PD Editorial: Closing the gap in Sonoma County
It’s no secret that Sonoma County’s Latino population is growing rapidly — tripling since 1990 to comprise more than a quarter of local residents.
By mid-century, Latinos will approach, and perhaps exceed, half of the county’s population.
As the Latino population grows, so does its stake in the community and, in turn, the community’s stake in its contributions to local culture, politics and the economy.
More than a quarter of the local workforce, and a larger percentage of students in K-12 schools, are Latino. As a group, their buying power is significant, with aggregate household income estimated at $2.3 billion.
There are 6,700 Latino-owned businesses, about 1 in 8 in Sonoma County, in fields as diverse as agriculture, health care, retail sales and professional services. And the growth rate for Latino-owned businesses is outpacing all other demographic groups, according to research by the Stanford Latino Entrepreneurship Initiative.
On the political front, Latinos hold 11% of city council seats in the county and it’s no longer a novelty to see Latino names on the ballot.
But there are disturbing disparities between the Latino and white communities:
— The median household income for Latinos is $59,000 a year, while the median for white households is $76,000.
— Thirty-eight percent of Latinos are homeowners, well below the county average of 60%. The figure for whites is 65%.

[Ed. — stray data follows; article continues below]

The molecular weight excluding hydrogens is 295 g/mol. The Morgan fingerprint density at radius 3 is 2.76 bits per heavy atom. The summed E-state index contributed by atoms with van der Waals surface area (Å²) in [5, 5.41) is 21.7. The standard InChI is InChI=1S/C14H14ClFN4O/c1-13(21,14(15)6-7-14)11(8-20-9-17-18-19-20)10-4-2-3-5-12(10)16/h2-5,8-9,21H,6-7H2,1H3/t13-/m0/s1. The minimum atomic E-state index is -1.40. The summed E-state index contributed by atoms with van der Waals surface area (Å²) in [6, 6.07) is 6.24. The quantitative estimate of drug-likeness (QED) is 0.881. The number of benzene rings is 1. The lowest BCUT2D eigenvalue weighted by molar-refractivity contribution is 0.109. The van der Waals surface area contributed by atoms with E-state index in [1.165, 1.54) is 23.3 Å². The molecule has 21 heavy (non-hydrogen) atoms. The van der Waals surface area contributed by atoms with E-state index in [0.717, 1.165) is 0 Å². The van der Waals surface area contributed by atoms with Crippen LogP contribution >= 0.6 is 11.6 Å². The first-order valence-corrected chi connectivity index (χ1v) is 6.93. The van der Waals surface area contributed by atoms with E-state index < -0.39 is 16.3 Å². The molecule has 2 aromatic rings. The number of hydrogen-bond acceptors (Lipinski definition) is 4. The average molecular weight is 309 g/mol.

— Sixty-five percent of Latinos live in low-income neighborhoods, compared with 36% of whites.
— Only a quarter of Latino children are classified as ready to learn when they enter kindergarten, compared with 46% of white children. And 30% of Latino homes are considered isolated linguistically, meaning residents speak little or no English.
— Sales for Latino-owned businesses lag behind their white counterparts, and white business owners are more likely to seek and receive financing.
— One-third of Latino adults are obese, compared to 23% of whites, signaling a higher risk of diabetes, heart disease and other medical issues.
— Eleven percent of Latino residents have a bachelor’s degree or more education, compared with 39% of whites.
— Fifty-nine percent of Latinos age 18 and older are registered to vote, compared with 77% percent of all Sonoma County residents.
These figures are drawn from presentations last week at the sixth annual State of the Latino Community conference at Sonoma State University, hosted by Los Cien, a leadership group founded by Herman Hernandez that has risen to prominence with the growth of Sonoma County’s Latino population.
Closing these gaps will benefit the entire community. There are no downsides to a healthier and more educated workforce, successful businesses and a higher standard of living.
To help get there, Los Cien plans to track social, economic and political indicators in a Sonoma County Latino Scorecard. “It’s about leveraging the power of data found in the scorecard to make positive changes,” said Oscar Chavez, the deputy director of the Sonoma County Human Services Department.
Chavez and other Latino community leaders are vocal, but they cannot be alone. Sonoma County’s Latino roots run deep, with towns dating to the 19th century when this was part of Alta California, a Mexican territory. Its continued prosperity depends on breaking through the socioeconomic barriers holding some of our neighbors back.
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